For this group of people it is absolutely necessary that they get their folate in methylfolate form – they are simply unable to convert folic acid well. Folinic acid is also a possible choice, but not as good as methylfolate (it still needs conversion; however, it is not affected by the MTHFR enzyme)
- Pregnant Women
Many pregnant women are aware of the benefits of folate for the developing baby.
Folate is necessary for the development of new cells and needed for the normal closure of the neural fold.
The number 1 form of folate in prenatal supplements is folic acid. However, if you are pregnant or planning to get pregnant, it is always best to get your folate in the form of methylfolate and not folic acid. The main reason for this is that you may have a mild MTHFR defect that has never been diagnosed. In this case, you are able to convert folic acid to bioactive folate to a certain degree – however, your blood levels of folate may be too low to support healthy pregnancy. Unlike folic acid, methylfolate will reliably raise your blood folate levels.
There are also other benefits of taking methylfolate during pregnancy. Many women find that folic acid causes stomach pain and nausea, while methylfolate seems to be easier to digest. It has also been shown that women who take methylfolate supplement have lower risk of pregnancy anemia than women who take folic acid supplements (1, 2).
- People with B12 deficiency or with higher risk for this deficiency
Folic acid masks the blood signs of B12 deficiency (anemia), which allows the condition to progress and cause irreparable neurological damage. If you’ve been diagnosed with B12 deficiency and need to monitor your condition or you have a close family member with B12 deficiency, you need to take methylfolate supplements and not supplements containing folic acid.
- If you are planning to take folate for brain health, depression or anxiety
Methylfolate is the form of folate that crosses the blood brain barrier and directly enters the brain cells. Once it gets there, it helps with the production of important neurotransmitters (chemical messengers in the brain).
Methylfolate is commonly used for enhancing cognitive function. People with depression take it as a standalone nutritional supplement or together with their anti-depressant medication (it has been shown to enhance the effects of SSSRIs in those people who respond poorly to antidepressants).
Methylfolate is also taken for alleviating the symptoms of anxiety and for mood disorders.
- Older people
As we age, our ability to convert folic acid into the bioactive form of folate decreases (even if we don’t have MTHFR mutation). This leads to associated issues – unmetabolized folic acid in serum and low blood folate levels. That is why older people are recommended to take the bioavailable methylfolate and not folic acid supplements.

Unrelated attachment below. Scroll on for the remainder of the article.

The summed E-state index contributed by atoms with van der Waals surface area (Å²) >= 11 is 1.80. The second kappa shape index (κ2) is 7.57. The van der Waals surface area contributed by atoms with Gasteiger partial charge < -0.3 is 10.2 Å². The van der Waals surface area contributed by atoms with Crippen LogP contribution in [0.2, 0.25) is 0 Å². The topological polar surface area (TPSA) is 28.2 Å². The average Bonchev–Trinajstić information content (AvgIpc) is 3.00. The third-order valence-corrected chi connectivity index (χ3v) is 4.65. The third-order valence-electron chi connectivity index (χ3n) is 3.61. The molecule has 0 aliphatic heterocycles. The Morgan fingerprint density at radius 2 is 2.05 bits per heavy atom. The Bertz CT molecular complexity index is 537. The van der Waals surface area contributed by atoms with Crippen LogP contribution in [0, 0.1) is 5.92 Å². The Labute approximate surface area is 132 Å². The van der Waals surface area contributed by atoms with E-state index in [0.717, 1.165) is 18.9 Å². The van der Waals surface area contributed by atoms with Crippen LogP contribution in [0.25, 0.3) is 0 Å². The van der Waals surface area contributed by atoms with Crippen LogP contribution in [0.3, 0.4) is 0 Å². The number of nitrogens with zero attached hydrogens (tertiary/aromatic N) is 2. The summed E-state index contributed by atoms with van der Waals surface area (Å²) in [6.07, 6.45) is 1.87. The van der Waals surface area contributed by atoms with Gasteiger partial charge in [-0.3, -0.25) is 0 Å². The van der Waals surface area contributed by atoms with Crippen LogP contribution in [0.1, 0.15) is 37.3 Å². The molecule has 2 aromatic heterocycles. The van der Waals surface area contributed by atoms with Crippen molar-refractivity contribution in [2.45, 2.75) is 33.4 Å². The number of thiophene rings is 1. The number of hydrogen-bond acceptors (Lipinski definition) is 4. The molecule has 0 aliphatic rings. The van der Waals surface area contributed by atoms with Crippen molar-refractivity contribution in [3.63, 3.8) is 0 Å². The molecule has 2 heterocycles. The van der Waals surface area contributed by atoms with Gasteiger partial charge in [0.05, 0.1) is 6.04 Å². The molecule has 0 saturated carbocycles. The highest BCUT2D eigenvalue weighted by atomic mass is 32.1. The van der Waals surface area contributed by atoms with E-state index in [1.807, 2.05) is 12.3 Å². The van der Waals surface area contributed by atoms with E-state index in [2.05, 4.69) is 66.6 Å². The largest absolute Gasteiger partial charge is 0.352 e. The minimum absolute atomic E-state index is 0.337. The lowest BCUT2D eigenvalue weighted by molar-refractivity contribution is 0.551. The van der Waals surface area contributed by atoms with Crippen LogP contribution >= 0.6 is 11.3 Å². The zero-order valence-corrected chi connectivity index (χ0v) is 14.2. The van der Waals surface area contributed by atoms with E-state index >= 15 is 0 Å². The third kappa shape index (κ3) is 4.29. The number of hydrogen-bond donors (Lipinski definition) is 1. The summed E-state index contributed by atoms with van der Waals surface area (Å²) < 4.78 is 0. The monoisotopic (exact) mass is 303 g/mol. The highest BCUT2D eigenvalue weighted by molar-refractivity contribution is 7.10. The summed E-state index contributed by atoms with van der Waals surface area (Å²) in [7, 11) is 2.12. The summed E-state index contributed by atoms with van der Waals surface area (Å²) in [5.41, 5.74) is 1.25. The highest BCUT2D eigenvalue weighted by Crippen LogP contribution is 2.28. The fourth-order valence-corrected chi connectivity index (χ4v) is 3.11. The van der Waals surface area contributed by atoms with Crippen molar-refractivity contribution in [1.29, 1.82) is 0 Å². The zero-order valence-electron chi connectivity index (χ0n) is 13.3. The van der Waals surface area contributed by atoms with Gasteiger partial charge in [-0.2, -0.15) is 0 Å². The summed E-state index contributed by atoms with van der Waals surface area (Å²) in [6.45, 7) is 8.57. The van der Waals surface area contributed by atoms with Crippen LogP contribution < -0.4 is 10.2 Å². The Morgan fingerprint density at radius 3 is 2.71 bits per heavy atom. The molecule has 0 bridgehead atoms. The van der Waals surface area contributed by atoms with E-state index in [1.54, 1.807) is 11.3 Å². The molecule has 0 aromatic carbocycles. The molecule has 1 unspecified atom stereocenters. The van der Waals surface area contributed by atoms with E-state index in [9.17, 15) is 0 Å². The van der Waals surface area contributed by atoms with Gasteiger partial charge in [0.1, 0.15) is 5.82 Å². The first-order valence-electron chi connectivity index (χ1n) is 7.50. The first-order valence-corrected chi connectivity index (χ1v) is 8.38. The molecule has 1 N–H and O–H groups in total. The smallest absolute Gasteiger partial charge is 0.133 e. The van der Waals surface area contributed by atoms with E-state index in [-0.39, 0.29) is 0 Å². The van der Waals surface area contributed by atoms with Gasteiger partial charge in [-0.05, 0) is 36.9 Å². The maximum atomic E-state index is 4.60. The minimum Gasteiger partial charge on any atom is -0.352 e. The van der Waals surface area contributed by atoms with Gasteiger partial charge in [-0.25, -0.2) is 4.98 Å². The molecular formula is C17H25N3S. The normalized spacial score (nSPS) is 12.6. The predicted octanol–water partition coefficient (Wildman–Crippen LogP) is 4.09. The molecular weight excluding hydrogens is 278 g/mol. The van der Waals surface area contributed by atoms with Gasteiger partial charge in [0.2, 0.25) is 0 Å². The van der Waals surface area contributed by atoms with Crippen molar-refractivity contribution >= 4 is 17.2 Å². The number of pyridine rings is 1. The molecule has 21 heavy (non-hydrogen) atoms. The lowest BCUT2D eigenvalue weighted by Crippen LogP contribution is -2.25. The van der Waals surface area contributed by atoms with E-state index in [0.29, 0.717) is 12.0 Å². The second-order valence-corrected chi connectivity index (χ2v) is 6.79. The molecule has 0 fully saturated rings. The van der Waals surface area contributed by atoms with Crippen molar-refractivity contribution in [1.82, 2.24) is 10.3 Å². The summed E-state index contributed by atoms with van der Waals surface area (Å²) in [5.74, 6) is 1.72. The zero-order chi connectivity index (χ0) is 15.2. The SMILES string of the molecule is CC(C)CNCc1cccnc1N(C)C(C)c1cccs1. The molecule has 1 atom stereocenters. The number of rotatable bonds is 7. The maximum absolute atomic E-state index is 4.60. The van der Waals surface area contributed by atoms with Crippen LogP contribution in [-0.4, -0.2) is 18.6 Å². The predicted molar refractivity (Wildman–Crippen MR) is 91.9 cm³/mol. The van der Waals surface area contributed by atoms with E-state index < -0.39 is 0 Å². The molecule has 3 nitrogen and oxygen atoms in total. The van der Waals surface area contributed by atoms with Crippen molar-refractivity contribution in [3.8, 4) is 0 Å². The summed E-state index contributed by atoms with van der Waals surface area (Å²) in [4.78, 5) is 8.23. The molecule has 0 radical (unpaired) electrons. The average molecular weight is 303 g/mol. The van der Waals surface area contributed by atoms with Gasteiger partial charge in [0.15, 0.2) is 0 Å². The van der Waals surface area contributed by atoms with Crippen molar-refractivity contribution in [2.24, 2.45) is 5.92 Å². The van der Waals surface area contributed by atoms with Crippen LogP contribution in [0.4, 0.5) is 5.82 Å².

- If you take medication that interfere with folic acid metabolism
Some prescription drugs disrupt how folic acid is metabolized in the body. These include:
- Oral contraceptives
- Metformin (medication for blood sugar control, commonly used by diabetics and PCOS patients)
- Anticonvulsants ( valproate, primidone, phenytoin, etc)
- Methotrexate (anticancer medication, also used for rheumatoid arthristis, Chron’s disease, psoriasis)
- Sulfasalazine (used by people with Chron’s, ulcerative colitis and rheumatoid arthritis)
- Certain diuretics (water pills, such as triamterene)
If you take any of these medications, your body won’t be efficient at converting the folic acid that you ingest. That is why it is recommended that you take other, more bioavailable forms of folate supplement, such as methylfolate or folinic acid.
4. Folinic Acid Supplements
Folinic acid is a form of folate that can be found in natural sources. It is more bioavailable than folic acid as it needs a couple of steps less in the conversion process. A major plus of folinic acid is that its metabolism is not affected by the MTHFR gene mutation. Folinic acid is less bioavailable than methylfolate, though.
Folinic acid is the rarest form of folate supplementation. It is typically used by people with specific health conditions.
Folinic acid is taken in the following cases:
- Alongside chemotherapy medication fluoroucacil
Folinic acid enhances the action of fluoroucacil on cancer cells.
- Folinic acid for reducing methotrexate toxicity
Folinic acid is also used by people who take medication methotrexate to alleviate its toxic side effects. This medication is commonly used by people with arthritis and psoriasis.
- Autism spectrum disorder, cerebral folate deficiency and folate receptor antibodies
Folinic acid is also prescribed for some people with autism disorder and conditions related to cerebral folate deficiency and folate receptor antibodies.
- People with anxiety and mood disorders
Sometimes people use folinic acid for relieving the symptoms of anxiety and mood disorders; however, methylfolate seems to have more evidence of use for these conditions.
Folic Acid Supplements
There is a wide range of folic acid supplements that you can choose from. All of these supplements are surprisingly similar, though. They all contain the same molecular form of folate – namely folic acid – and they all have the same added ingredients that make up the tablet (such as binders and fillers).
However, there are a couple of small differences between them. Main things that are different are:
The typical supplemental dose for folic acid is 400mcg, so that explain why so many tablets come in this dosage. You can also find tablets with 800 mcg of folic acid, which are a popular choice among pregnant women.
There are also supplements that contain higher dosages of folic acid. These are created for people who have a diagnosed medical condition that requires high dosages of supplemental folic acid.
These conditions include high homocysteine levels, methotextrate therapy (for example for psoriasis or arthritis) or pregnancy with a high risk of neural defect. Women who have previously had pregnancy with neural defect take up to 5 mg of folic acid daily.
If you don’t fall into the above mentioned categories, though, be careful not to exceed the upper intake limit for folic acid. This is set at 1.000 mcg per day. It is not recommended that you take too much folic acid as this increases the risk of side effects.
Sources of Folic Acid
Most of the folic supplements contain folic acid that is 100% synthetically made. Few of them, however, contain folic acid derived from fruits. The chemical formula of both types of folic acid is the same – only the source is different. Still, for many people this difference is significant.